80% of home care in the UK is provided for free by carers. These are usually family members or friends who are also juggling their own personal lives.
Because of the extra demands on energy, money and time many, if not most, carers have their own mental health problems, such as stress (84%) anxiety (78%) or 55% (depression) without support.
This Mental Health Awareness Week we’d like to encourage self-care in a green space, like the Lake District.
There are 10 National Parks spread across the UK. These are nature’s breathing spaces where the scenic beauty, tranquility and slow pace is one of the very best ways you can help someone suffering with mental health problems.
Sharing your problems with friends or family is a hugely important tool in combating metal health-related problems, according to MentalHealth.org. A day out walking without the distractions of day-to-day life is the perfect place to chew over the cud with a supportive companion. Alternative solutions are often found when talking through problems with another person. And even if you decide not to talk about the stresses of home life, having a laugh is an excellent stress-reliever.
And if you can’t rally a friend to join you on a self-care break away, bring your pooch with you. There’s been lots of research proving the well-being benefits of a dog. There is the unwavering companionship and loyalty that a pet dog gives, as well as the calming effect of a cuddle and stroke.
Getting away from your role as a carer, or whatever is causing mental health issues, is not running away but it gives you a chance to be yourself again, rather than a mum, carer, student or someone who doesn’t fit in. Find space where you can do the things that make you you. Or perhaps try something new. Tried Stand Up Paddle Boarding before or been on a Wolf Walk? Learning is a great way to give the brain something it can control and the NHS recommend this as part of a coping strategy for dealing with anxiety, stress or depression.
To get the greatest well-being benefits from a rest bite in the country, mindfulness in the outdoors is recommended. Since the early 16th century doctors have been prescribing fresh air and nature and today green space is valued more than ever.
Ecotherapy can be a simple walk in the woods, lying in a meadow, sat at the top of a mountain or on a bench during a lakeside cycle. Find some green space and focus your mind on the surroundings; a trickling river, bracken and the scent of bluebells, wind in the trees. Mindfulness (concentrating on the here and now) is a habit and one well worth learning.
A craft workshop is a relaxing outdoor activity that can be enjoyed at your own pace and focuses the mind. There are some beautiful materials to work with here in the Lakes, such as Herdwick fleece’s for feltwork, blacksmith workshops, bushcraft experiences, ceramics, and wood whittling to name a few.
It is not just the nutritional benefits you’re looking for when addressing diet in tackling mental health issues. For all ages, cooking can be therapeutic. Why not try a course, such as artisan breadmaking or a curing masterclass? Alternatively, look online for some healthy mental well-being recipes (Mind.org have some great ones), that boost energy levels, improve mood and aid positive sleep patterns.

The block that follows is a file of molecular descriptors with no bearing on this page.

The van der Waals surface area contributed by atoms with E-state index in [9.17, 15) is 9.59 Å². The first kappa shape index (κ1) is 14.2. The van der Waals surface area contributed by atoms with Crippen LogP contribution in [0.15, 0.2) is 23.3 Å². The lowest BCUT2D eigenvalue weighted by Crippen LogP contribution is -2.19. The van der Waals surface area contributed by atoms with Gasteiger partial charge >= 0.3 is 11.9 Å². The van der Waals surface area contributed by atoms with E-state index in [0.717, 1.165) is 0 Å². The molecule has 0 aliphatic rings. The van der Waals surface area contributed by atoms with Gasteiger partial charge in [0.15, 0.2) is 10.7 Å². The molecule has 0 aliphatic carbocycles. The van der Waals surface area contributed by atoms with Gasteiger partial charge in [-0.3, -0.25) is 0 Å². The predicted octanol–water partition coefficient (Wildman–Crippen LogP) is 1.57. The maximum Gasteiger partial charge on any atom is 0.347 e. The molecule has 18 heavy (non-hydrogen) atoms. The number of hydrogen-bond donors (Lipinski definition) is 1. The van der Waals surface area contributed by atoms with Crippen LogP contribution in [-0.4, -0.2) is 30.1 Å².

Natural sleep remedies, emptying your head before you go to bed and a sleepy-time relaxing yoga stretching routine are some of the proven techniques used to prepare the body for a good rest. Avoiding the blue screen of mobile phones and tablets an hour before bed is also recommended, so no checking WhatsApp and what’s going on at home before switching the lights out.
If someone suffering from mental health problems manages to re-train their body to get more than 6-hours a night sleep regularly, but no more than 8-9 hours (which is associated with depression), the health benefits will be noticeable. Most of the benefits of sleep are about empowerment; a sharper and de-cluttered memory, as your brain has had time to organise and get rid of waste; faster and more efficient thinking; removal of toxins; improved immune system; role play for dealing with emotional scenarios.
The list of brain activity during sleep is endless and missing out can actually be part of the cause of mental health problems, according to MentalHealth.org.
With signal being intermittent and sporadic at best on a rural break, it’s a good idea to take the opportunity to turn mobile devices off. Social Media has been under fire for contributing to depression and anxiety amongst younger generations, in particular. We like apps like Forest, where users plant tree seeds, which only grow as long as the device is left undisturbed. If we give our own minds the space and time, they will also rejuvenate and grow.
A break away is the ideal time to ‘anchor’ some relaxing exercises and breathing techniques so that the relaxed feelings of your break away can be recalled when back at home.
Returning to the same postures and using the same deep breath sequences will recall your relaxed state during your self-care break. Aromatherapy oils can help with this process as smell is our most powerful sense and closely linked with memory.
It is not just carers who are suffering with mental health-related illnesses. Increasingly young people, including children as young a 5-years-olds, are struggling with a spectrum of mental health problems. The UK’s elderly population is growing and support networks are feeling the strain too. And there are groups that have become increasingly isolated and are growing in numbers.
Booking or gifting some self-care time away in the country, as short as a long weekend, will have so many benefits.
Sources: CareFreeBreaks.com, MentalHealth.org, Mind.org